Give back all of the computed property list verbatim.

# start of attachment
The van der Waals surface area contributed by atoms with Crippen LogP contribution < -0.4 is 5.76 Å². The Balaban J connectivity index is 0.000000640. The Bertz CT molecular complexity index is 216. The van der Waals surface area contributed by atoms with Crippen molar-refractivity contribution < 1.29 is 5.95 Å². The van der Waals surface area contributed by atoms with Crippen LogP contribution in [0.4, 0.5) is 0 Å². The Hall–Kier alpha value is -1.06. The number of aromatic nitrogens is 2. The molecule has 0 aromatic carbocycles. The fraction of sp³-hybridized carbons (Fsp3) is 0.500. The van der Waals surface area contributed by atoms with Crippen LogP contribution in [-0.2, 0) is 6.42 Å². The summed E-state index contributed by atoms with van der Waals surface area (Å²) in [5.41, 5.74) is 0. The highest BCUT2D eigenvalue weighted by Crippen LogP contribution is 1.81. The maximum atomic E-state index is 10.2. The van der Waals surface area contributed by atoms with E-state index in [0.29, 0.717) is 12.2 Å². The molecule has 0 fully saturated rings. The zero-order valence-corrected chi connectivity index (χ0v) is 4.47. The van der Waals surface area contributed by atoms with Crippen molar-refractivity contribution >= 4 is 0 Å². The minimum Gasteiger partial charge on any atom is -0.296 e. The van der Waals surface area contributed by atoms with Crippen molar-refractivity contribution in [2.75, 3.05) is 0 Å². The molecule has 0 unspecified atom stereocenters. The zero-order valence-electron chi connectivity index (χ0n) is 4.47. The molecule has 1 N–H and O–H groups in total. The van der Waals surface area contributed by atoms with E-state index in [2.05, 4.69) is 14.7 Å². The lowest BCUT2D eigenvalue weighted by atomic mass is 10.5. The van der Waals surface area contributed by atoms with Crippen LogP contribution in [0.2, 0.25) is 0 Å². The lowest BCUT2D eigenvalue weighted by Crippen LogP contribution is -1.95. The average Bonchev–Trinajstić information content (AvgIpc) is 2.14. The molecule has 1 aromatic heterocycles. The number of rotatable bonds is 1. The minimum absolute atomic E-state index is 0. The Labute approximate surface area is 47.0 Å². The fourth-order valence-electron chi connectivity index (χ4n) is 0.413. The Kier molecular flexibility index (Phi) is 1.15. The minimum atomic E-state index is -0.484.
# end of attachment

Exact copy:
The van der Waals surface area contributed by atoms with Crippen LogP contribution < -0.4 is 5.76 Å². The Balaban J connectivity index is 0.000000640. The Bertz CT molecular complexity index is 216. The van der Waals surface area contributed by atoms with Crippen molar-refractivity contribution < 1.29 is 5.95 Å². The van der Waals surface area contributed by atoms with Crippen LogP contribution in [0.4, 0.5) is 0 Å². The Hall–Kier alpha value is -1.06. The number of aromatic nitrogens is 2. The molecule has 0 aromatic carbocycles. The fraction of sp³-hybridized carbons (Fsp3) is 0.500. The van der Waals surface area contributed by atoms with Crippen LogP contribution in [-0.2, 0) is 6.42 Å². The summed E-state index contributed by atoms with van der Waals surface area (Å²) in [5.41, 5.74) is 0. The highest BCUT2D eigenvalue weighted by Crippen LogP contribution is 1.81. The maximum atomic E-state index is 10.2. The van der Waals surface area contributed by atoms with E-state index in [0.29, 0.717) is 12.2 Å². The molecule has 0 fully saturated rings. The zero-order valence-corrected chi connectivity index (χ0v) is 4.47. The van der Waals surface area contributed by atoms with Crippen molar-refractivity contribution >= 4 is 0 Å². The minimum Gasteiger partial charge on any atom is -0.296 e. The van der Waals surface area contributed by atoms with Crippen molar-refractivity contribution in [2.75, 3.05) is 0 Å². The molecule has 0 unspecified atom stereocenters. The zero-order valence-electron chi connectivity index (χ0n) is 4.47. The molecule has 1 N–H and O–H groups in total. The van der Waals surface area contributed by atoms with E-state index in [2.05, 4.69) is 14.7 Å². The lowest BCUT2D eigenvalue weighted by atomic mass is 10.5. The van der Waals surface area contributed by atoms with Crippen LogP contribution in [0.2, 0.25) is 0 Å². The lowest BCUT2D eigenvalue weighted by Crippen LogP contribution is -1.95. The average Bonchev–Trinajstić information content (AvgIpc) is 2.14. The molecule has 1 aromatic heterocycles. The number of rotatable bonds is 1. The minimum absolute atomic E-state index is 0. The Labute approximate surface area is 47.0 Å². The fourth-order valence-electron chi connectivity index (χ4n) is 0.413. The Kier molecular flexibility index (Phi) is 1.15. The minimum atomic E-state index is -0.484.